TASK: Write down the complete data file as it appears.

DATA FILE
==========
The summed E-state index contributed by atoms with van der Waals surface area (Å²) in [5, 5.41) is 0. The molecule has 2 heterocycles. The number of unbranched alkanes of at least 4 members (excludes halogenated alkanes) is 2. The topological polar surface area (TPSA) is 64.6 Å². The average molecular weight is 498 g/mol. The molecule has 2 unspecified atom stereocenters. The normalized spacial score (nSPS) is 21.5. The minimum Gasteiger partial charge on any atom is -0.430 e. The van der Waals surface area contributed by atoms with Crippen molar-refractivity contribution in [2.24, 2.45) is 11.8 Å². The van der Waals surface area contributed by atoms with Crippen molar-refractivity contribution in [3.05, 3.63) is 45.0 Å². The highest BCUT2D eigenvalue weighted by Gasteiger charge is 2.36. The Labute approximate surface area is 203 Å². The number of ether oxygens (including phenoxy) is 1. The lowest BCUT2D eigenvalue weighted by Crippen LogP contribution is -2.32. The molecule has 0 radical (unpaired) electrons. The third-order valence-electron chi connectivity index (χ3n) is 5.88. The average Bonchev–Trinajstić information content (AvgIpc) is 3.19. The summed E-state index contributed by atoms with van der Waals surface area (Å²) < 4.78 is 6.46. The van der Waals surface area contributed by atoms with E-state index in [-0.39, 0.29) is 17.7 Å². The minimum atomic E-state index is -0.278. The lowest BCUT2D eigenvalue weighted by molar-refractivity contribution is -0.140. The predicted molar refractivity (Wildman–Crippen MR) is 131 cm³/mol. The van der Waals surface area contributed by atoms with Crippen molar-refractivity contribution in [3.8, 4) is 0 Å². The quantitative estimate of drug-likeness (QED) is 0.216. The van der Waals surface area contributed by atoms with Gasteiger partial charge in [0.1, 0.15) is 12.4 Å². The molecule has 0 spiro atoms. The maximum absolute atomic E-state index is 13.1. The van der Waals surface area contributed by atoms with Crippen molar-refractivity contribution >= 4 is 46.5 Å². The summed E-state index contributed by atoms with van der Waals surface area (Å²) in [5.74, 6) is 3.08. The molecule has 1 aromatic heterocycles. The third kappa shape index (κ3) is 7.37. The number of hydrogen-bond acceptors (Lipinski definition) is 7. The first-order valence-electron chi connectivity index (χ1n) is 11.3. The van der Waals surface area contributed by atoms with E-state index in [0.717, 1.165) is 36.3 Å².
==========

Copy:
The summed E-state index contributed by atoms with van der Waals surface area (Å²) in [5, 5.41) is 0. The molecule has 2 heterocycles. The number of unbranched alkanes of at least 4 members (excludes halogenated alkanes) is 2. The topological polar surface area (TPSA) is 64.6 Å². The average molecular weight is 498 g/mol. The molecule has 2 unspecified atom stereocenters. The normalized spacial score (nSPS) is 21.5. The minimum Gasteiger partial charge on any atom is -0.430 e. The van der Waals surface area contributed by atoms with Crippen molar-refractivity contribution in [2.24, 2.45) is 11.8 Å². The van der Waals surface area contributed by atoms with Crippen molar-refractivity contribution in [3.05, 3.63) is 45.0 Å². The highest BCUT2D eigenvalue weighted by Gasteiger charge is 2.36. The Labute approximate surface area is 203 Å². The number of ether oxygens (including phenoxy) is 1. The lowest BCUT2D eigenvalue weighted by Crippen LogP contribution is -2.32. The molecule has 0 radical (unpaired) electrons. The third-order valence-electron chi connectivity index (χ3n) is 5.88. The average Bonchev–Trinajstić information content (AvgIpc) is 3.19. The summed E-state index contributed by atoms with van der Waals surface area (Å²) < 4.78 is 6.46. The van der Waals surface area contributed by atoms with E-state index in [-0.39, 0.29) is 17.7 Å². The minimum atomic E-state index is -0.278. The lowest BCUT2D eigenvalue weighted by molar-refractivity contribution is -0.140. The predicted molar refractivity (Wildman–Crippen MR) is 131 cm³/mol. The van der Waals surface area contributed by atoms with Crippen molar-refractivity contribution in [3.8, 4) is 0 Å². The quantitative estimate of drug-likeness (QED) is 0.216. The van der Waals surface area contributed by atoms with Gasteiger partial charge in [0.1, 0.15) is 12.4 Å². The molecule has 0 spiro atoms. The maximum absolute atomic E-state index is 13.1. The van der Waals surface area contributed by atoms with Crippen molar-refractivity contribution >= 4 is 46.5 Å². The summed E-state index contributed by atoms with van der Waals surface area (Å²) in [5.74, 6) is 3.08. The molecule has 1 aromatic heterocycles. The third kappa shape index (κ3) is 7.37. The number of hydrogen-bond acceptors (Lipinski definition) is 7. The first-order valence-electron chi connectivity index (χ1n) is 11.3. The van der Waals surface area contributed by atoms with E-state index in [0.717, 1.165) is 36.3 Å².